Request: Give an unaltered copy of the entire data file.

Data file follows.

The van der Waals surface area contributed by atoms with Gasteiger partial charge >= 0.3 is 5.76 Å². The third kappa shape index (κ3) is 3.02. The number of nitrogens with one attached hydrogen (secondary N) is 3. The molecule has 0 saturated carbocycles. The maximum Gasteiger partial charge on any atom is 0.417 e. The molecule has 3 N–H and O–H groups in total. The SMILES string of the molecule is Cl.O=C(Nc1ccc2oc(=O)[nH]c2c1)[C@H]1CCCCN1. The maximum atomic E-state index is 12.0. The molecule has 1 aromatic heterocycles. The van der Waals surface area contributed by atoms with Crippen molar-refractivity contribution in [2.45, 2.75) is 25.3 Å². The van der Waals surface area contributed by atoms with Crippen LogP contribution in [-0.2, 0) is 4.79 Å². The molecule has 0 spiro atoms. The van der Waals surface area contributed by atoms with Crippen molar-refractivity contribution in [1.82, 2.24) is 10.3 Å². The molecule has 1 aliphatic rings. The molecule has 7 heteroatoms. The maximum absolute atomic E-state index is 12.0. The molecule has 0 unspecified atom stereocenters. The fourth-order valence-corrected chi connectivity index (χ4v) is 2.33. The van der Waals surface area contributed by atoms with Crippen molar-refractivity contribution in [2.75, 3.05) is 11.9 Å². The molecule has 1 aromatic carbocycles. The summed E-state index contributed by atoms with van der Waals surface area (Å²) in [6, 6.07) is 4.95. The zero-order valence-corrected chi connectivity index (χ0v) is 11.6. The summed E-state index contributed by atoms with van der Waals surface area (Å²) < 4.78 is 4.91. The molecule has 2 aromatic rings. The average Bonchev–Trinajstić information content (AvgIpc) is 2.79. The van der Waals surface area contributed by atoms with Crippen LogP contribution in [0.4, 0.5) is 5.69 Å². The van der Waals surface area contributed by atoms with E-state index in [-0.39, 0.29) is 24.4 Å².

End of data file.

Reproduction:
The van der Waals surface area contributed by atoms with Gasteiger partial charge >= 0.3 is 5.76 Å². The third kappa shape index (κ3) is 3.02. The number of nitrogens with one attached hydrogen (secondary N) is 3. The molecule has 0 saturated carbocycles. The maximum Gasteiger partial charge on any atom is 0.417 e. The molecule has 3 N–H and O–H groups in total. The SMILES string of the molecule is Cl.O=C(Nc1ccc2oc(=O)[nH]c2c1)[C@H]1CCCCN1. The maximum atomic E-state index is 12.0. The molecule has 1 aromatic heterocycles. The van der Waals surface area contributed by atoms with Crippen molar-refractivity contribution in [2.45, 2.75) is 25.3 Å². The van der Waals surface area contributed by atoms with Crippen LogP contribution in [-0.2, 0) is 4.79 Å². The molecule has 0 spiro atoms. The van der Waals surface area contributed by atoms with Crippen molar-refractivity contribution in [1.82, 2.24) is 10.3 Å². The molecule has 1 aliphatic rings. The molecule has 7 heteroatoms. The maximum absolute atomic E-state index is 12.0. The molecule has 0 unspecified atom stereocenters. The fourth-order valence-corrected chi connectivity index (χ4v) is 2.33. The van der Waals surface area contributed by atoms with Crippen molar-refractivity contribution in [2.75, 3.05) is 11.9 Å². The molecule has 1 aromatic carbocycles. The summed E-state index contributed by atoms with van der Waals surface area (Å²) in [6, 6.07) is 4.95. The zero-order valence-corrected chi connectivity index (χ0v) is 11.6. The summed E-state index contributed by atoms with van der Waals surface area (Å²) < 4.78 is 4.91. The molecule has 2 aromatic rings. The average Bonchev–Trinajstić information content (AvgIpc) is 2.79. The van der Waals surface area contributed by atoms with Crippen LogP contribution in [0.4, 0.5) is 5.69 Å². The van der Waals surface area contributed by atoms with E-state index in [-0.39, 0.29) is 24.4 Å².